If the Rwandan government can lie about its involvement in the Democratic Republic of Congo for more than 17 years, how many other lies can it be carrying related to its internal policies? Rwandans’ general prosperity is one of such many lies.
Reuters reported on Friday 26th July 2013 that the United Nations pledged $400 million over five years to help Rwanda reduce poverty, hunger and disease.
“Rwanda relies on external funding, including aid, for about 40 percent of its budget, which stands at 1,653 billion francs ($2.6 billion) for the fiscal year that started this month,” writes the newspaper.
The source adds that: “Some $276 million will go towards development – including health, nutrition, education and the environment – while the rest will go to economic and governance projects, the government said in a statement issued on Thursday.”
Countries usually supporting the Rwandan government last year cut or held back aid over its alleged backing of rebels in the neighboring Democratic Republic of Congo, but Kigali has never admitted to such allegations despite strong evidence of its persistent involvement.
Surprisingly, while foreign partners of Rwanda see special priority in supporting pro-people efforts to alleviate the suffering of Rwandans, president Paul Kagame and his government don’t seem to care about what the population is going through in its day-to-day experience.
People remember the $400 million of eurobonds that Kigali attracted from the international financial market back in April 2013.
That amount of money was raised very quickly, but what is questionable was the purpose that it was planned to fulfill.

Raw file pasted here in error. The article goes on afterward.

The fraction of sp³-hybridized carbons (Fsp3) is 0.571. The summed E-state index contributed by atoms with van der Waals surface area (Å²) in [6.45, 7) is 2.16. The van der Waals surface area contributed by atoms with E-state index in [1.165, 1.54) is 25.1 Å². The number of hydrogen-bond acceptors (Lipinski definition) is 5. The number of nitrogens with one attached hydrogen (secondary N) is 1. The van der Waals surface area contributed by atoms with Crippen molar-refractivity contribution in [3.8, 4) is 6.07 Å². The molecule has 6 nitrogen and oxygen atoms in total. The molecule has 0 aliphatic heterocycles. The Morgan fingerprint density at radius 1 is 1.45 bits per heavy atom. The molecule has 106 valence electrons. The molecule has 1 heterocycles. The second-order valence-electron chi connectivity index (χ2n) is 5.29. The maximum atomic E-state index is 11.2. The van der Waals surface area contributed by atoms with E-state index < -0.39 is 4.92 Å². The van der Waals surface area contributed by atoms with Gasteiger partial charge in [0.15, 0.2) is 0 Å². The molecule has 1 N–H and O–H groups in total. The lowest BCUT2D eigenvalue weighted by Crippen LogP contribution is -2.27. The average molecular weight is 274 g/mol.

With such financial resources, Rwanda plans to use $200 million to repay loans on the Kigali Convention Centre and a development plan for Rwandair, the national carrier, according to a copy of the prospectus obtained by Bloomberg News. Another $150 million was meant to be spent completing the center and $50 million on a hydropower plant, according to the prospectus.
The government was also planning to sell stakes in 13 state- owned companies focusing on agriculture, services, transport, banking and insurance industries by the end of the fiscal year of 2014 to 2015, raising about 10 billion Rwandan francs ($15.7 million), according to the prospectus.
This information explains that the Rwandan president Paul Kagame is more than anything else concerned by economic policies which benefit a tiny minority of Rwandans, mainly contributing to the strengthening of his political power, all this at the expense of the general population.